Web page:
As soon as the carriage wheeled into another street, its occupants exchanged easier smiles, and they must have confessed in some subtle way of glances that now at last they were upon their own mission, a mission undefined but earnest to them all. Coleman had a glad feeling of being let into the family, or becoming one of them

The professor looked sideways at him and smiled gently. " You know, I thought of driving you to some ruins, but Marjory would not have it. She flatly objected to any more ruins. So I thought we would drive down to New Phalerum." Coleman nodded and smiled as if he were immensely pleased, but of course New Phalerum was to him no more nor-less than Vladivostok or Khartoum. Neither place nor distance had interest for him. They swept along a shaded avenue where the dust lay thick on the leaves; they passed cafes where crowds were angrily shouting over the news in the little papers; they passed a hospital before which wounded men, white with bandages, were taking the sun; then came soon to the and valley flanked by gaunt naked mountains, which would lead them to the sea. Sometimes to accentuate the dry nakedness of this valley, there would be a patch of grass upon which poppies burned crimson spots. The dust writhed out from under the wheels of the carriage; in the distance the sea appeared, a blue half-disc set between shoulders of barren land. It would be common to say that Coleman was oblivious to all about him but Marjory. On the contrary, the parched land, the isolated flame of poppies, the cool air from the sea, all were keenly known to him, and they had developed an extraordinary power of blending sympathetically into his mood. Meanwhile the professor talked a great deal. And as a somewhat exhilarating detail, Coleman perceived that Ms. Wainwright was beaming upon him.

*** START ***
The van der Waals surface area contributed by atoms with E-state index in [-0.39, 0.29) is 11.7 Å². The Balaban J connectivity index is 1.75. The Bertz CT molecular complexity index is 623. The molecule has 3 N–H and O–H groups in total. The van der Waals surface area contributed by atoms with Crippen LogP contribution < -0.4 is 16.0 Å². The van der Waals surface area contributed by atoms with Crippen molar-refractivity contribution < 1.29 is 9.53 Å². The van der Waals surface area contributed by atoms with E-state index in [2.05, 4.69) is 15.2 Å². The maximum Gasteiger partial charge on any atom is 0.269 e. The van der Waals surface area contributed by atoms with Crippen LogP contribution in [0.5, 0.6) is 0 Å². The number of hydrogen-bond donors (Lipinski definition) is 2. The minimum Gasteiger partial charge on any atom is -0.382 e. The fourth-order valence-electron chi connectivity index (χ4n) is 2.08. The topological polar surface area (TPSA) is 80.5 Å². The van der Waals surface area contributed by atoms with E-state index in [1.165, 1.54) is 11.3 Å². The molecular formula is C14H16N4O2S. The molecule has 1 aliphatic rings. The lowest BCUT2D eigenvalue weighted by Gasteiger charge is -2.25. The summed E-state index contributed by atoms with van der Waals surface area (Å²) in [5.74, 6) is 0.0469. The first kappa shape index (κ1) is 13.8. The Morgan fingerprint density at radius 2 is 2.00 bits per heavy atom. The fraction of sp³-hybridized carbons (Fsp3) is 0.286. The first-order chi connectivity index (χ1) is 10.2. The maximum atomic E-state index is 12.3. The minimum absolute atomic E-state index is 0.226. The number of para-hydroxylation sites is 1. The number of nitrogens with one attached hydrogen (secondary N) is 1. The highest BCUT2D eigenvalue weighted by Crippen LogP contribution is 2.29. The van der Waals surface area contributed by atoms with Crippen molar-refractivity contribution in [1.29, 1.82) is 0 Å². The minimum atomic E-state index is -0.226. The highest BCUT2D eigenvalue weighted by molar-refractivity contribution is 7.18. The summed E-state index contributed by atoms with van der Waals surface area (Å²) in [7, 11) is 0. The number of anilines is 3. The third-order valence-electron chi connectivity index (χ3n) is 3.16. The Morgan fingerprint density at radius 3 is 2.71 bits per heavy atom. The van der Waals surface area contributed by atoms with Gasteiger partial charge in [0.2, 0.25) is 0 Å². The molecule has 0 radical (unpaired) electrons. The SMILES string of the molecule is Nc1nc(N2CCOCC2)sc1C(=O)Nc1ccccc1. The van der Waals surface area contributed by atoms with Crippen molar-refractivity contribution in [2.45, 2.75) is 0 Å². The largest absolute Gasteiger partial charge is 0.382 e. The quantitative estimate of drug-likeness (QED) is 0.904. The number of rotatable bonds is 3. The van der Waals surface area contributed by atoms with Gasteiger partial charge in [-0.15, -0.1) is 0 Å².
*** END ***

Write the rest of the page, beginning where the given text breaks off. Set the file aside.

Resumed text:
At New Phalerum-a small collection of pale square villas-they left the carriage and strolled, by the sea. The waves were snarling together like wolves amid the honeycomb rocks and from where the blue plane sprang level to the horizon, came a strong cold breeze, the kind of a breeze which moves an exulting man or a parson to take off his hat and let his locks flutter and tug back from his brow.

The professor and Mrs. Wainwright were left to themselves.

Marjory and Coleman did not speak for a time. It might have been that they did not quite know where to make a beginning. At last Marjory asked: "What has become of your splendid horse?"

"Oh, I've told the dragoman to have him sold as soon as he arrives," said Coleman absently.

" Oh. I'm sorry * * I liked that horse."

"Why? "

"Oh, because-"

"Well, he was a fine-" Then he, too, interrupted himself, for he saw plainly that they had not come to this place to talk about a horse. Thereat he made speech of matters which at least did not afford as many opportunities for coherency as would the horse. Marjory, it can't be true * * * Is it true, dearest * * I can hardly believe it. -I-"